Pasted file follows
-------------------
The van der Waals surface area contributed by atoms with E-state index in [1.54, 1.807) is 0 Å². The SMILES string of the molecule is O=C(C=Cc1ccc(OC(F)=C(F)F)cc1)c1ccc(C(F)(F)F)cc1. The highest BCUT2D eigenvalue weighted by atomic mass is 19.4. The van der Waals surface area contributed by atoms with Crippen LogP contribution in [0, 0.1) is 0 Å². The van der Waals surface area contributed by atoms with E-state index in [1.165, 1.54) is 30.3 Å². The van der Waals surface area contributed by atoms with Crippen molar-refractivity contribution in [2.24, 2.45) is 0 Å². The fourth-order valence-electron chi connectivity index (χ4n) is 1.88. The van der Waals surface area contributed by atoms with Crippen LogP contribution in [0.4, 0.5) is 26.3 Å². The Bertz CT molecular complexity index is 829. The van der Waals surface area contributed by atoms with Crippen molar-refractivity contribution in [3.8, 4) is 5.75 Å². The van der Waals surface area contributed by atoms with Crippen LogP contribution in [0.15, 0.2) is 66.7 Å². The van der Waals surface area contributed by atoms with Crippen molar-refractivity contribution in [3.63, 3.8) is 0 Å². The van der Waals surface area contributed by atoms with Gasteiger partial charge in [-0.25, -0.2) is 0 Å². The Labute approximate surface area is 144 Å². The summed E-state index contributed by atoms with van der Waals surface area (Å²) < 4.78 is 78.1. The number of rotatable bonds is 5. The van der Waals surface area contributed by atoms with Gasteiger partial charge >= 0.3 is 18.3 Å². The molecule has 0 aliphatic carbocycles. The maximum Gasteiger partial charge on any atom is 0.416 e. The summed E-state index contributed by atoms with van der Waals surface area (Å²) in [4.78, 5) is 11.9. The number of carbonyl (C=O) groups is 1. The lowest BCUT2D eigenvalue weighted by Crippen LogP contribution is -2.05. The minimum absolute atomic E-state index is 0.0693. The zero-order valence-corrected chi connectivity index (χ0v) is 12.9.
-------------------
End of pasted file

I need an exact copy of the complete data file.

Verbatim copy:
The van der Waals surface area contributed by atoms with E-state index in [1.54, 1.807) is 0 Å². The SMILES string of the molecule is O=C(C=Cc1ccc(OC(F)=C(F)F)cc1)c1ccc(C(F)(F)F)cc1. The highest BCUT2D eigenvalue weighted by atomic mass is 19.4. The van der Waals surface area contributed by atoms with Crippen LogP contribution in [0, 0.1) is 0 Å². The van der Waals surface area contributed by atoms with E-state index in [1.165, 1.54) is 30.3 Å². The van der Waals surface area contributed by atoms with Crippen molar-refractivity contribution in [2.24, 2.45) is 0 Å². The fourth-order valence-electron chi connectivity index (χ4n) is 1.88. The van der Waals surface area contributed by atoms with Crippen LogP contribution in [0.4, 0.5) is 26.3 Å². The Bertz CT molecular complexity index is 829. The van der Waals surface area contributed by atoms with Crippen molar-refractivity contribution in [3.8, 4) is 5.75 Å². The van der Waals surface area contributed by atoms with Crippen LogP contribution in [0.15, 0.2) is 66.7 Å². The van der Waals surface area contributed by atoms with Crippen molar-refractivity contribution in [3.63, 3.8) is 0 Å². The van der Waals surface area contributed by atoms with Gasteiger partial charge in [-0.25, -0.2) is 0 Å². The Labute approximate surface area is 144 Å². The summed E-state index contributed by atoms with van der Waals surface area (Å²) < 4.78 is 78.1. The number of rotatable bonds is 5. The van der Waals surface area contributed by atoms with Gasteiger partial charge >= 0.3 is 18.3 Å². The molecule has 0 aliphatic carbocycles. The maximum Gasteiger partial charge on any atom is 0.416 e. The summed E-state index contributed by atoms with van der Waals surface area (Å²) in [4.78, 5) is 11.9. The number of carbonyl (C=O) groups is 1. The lowest BCUT2D eigenvalue weighted by Crippen LogP contribution is -2.05. The minimum absolute atomic E-state index is 0.0693. The zero-order valence-corrected chi connectivity index (χ0v) is 12.9.